(1) Seventeenth-century Dutch towns abounded in institutions of this sort.

There was not at first, under the government of Director Kieft, so much opportunity as there has since been, because the recognition of the peltries was then paid in the Fatherland, and the freemen gave nothing for excise; but after that public calamity, the rash war, was brought upon us, the recognition of the peltries began to be collected in this country, and a beer-excise was sought to be established, about which a conference was had with the Eight Men, who were then chosen from the people. They did not approve of it as such, but desired to know under what regulations and upon what footing it would take place, and how long it would continue. Director Kieft promised that it should not continue longer than until a ship of the Company should arrive with a new Director, or until the war should be at an end. Although it was very much distrusted by all, and therefore was not consented to, yet he introduced it by force. The brewers who would not agree to it had their beer given over to the soldiers. So it was enforced, but it caused great strife and discontent.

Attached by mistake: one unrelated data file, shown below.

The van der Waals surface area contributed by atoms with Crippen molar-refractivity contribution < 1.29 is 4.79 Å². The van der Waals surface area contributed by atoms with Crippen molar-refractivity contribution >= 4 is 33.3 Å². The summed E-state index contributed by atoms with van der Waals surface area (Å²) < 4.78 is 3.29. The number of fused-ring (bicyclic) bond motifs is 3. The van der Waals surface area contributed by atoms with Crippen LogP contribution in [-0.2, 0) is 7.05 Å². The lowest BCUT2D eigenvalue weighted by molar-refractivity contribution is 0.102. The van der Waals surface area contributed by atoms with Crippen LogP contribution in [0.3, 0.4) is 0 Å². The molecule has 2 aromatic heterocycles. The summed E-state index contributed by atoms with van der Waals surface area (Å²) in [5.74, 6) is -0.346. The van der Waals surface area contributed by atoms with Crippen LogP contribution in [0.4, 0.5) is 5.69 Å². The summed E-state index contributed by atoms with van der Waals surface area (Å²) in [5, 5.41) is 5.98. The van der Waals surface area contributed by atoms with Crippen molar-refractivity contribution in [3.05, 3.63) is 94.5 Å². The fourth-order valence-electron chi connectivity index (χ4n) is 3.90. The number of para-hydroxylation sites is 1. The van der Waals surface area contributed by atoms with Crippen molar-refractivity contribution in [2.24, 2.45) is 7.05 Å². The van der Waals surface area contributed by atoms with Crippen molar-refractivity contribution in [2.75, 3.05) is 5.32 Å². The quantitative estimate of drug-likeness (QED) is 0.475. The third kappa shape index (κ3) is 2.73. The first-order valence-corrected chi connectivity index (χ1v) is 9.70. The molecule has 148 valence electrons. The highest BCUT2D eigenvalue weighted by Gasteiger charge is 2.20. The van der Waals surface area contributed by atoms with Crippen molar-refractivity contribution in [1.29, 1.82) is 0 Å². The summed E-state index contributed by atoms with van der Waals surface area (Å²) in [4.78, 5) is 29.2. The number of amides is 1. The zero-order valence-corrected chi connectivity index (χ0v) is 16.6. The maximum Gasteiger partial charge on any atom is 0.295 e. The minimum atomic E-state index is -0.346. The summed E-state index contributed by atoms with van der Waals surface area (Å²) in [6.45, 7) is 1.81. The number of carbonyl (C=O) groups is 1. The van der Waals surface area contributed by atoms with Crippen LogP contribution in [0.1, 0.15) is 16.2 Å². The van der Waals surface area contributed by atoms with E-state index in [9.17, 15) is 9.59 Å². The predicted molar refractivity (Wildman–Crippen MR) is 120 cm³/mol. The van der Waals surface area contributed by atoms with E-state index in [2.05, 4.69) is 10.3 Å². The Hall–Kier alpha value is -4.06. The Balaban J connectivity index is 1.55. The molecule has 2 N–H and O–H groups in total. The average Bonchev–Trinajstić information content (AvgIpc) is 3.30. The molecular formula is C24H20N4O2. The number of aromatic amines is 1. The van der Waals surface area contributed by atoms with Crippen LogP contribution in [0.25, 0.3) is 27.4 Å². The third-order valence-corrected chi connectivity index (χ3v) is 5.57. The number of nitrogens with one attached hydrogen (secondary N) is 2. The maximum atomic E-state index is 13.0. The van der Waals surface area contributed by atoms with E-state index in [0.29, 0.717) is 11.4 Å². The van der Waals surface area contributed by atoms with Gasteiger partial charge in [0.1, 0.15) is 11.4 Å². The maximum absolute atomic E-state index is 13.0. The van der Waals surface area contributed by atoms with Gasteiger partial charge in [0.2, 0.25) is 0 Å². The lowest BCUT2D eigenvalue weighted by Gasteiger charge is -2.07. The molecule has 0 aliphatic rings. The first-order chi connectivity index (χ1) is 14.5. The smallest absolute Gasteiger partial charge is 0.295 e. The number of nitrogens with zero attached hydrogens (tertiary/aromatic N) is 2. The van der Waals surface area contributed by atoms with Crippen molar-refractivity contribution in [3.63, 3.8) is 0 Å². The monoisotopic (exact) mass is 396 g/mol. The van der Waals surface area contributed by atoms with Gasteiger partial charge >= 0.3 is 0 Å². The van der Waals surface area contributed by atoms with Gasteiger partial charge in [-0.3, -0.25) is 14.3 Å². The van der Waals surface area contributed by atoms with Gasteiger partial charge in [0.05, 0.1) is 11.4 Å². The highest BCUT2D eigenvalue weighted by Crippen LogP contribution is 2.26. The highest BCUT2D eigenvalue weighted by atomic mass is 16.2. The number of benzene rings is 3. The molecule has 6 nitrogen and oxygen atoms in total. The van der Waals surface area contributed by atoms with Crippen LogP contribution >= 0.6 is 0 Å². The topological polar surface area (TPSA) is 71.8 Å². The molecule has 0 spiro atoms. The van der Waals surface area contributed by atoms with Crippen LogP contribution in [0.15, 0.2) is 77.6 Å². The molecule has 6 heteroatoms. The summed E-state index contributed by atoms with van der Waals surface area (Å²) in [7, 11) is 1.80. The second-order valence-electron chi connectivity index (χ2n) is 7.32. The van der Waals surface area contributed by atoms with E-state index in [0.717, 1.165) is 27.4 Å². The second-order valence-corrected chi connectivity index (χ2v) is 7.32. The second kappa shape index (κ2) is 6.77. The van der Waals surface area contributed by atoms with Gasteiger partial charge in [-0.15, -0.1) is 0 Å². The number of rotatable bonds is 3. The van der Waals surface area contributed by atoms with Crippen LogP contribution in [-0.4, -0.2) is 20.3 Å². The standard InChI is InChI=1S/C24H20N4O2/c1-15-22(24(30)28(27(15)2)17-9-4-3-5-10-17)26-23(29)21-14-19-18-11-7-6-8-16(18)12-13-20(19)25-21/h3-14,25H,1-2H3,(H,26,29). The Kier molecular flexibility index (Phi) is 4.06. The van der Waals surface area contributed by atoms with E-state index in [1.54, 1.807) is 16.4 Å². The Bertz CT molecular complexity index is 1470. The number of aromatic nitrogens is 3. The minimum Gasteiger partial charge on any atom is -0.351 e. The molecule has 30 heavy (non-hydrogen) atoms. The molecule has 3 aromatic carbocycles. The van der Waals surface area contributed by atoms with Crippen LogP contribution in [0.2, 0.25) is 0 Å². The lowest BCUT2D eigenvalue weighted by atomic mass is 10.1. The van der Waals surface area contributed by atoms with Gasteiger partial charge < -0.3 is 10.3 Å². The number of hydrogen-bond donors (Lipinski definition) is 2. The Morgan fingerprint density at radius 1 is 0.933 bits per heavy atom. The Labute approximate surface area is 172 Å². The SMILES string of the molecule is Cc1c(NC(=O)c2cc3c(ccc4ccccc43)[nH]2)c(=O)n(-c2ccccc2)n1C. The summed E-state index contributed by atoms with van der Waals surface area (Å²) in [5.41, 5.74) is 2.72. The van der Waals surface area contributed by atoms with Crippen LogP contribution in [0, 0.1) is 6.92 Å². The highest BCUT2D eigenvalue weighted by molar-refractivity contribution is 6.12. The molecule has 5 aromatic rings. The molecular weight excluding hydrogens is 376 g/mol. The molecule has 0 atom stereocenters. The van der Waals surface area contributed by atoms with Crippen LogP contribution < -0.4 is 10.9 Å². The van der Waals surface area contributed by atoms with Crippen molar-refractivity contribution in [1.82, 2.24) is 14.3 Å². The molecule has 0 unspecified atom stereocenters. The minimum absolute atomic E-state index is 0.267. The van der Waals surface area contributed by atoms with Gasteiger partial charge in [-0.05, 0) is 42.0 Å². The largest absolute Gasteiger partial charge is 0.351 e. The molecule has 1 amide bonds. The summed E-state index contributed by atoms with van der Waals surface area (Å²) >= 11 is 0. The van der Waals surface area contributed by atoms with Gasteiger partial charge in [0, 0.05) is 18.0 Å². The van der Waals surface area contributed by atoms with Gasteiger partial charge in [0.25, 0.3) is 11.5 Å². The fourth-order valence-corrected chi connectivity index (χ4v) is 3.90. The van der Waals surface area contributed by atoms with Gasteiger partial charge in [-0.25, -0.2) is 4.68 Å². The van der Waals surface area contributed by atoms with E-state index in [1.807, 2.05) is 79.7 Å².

From this time forward the Director began to divide the people and to create factions. Those who were on his side could do nothing amiss, however bad it might be; those who were opposed to him were always wrong even if they did perfectly right, and the order to reckon half an offence a whole one was then strictly enforced. The jealousy of the Director was so great that he could no bear without suspicion that impartial persons should visit his partisans.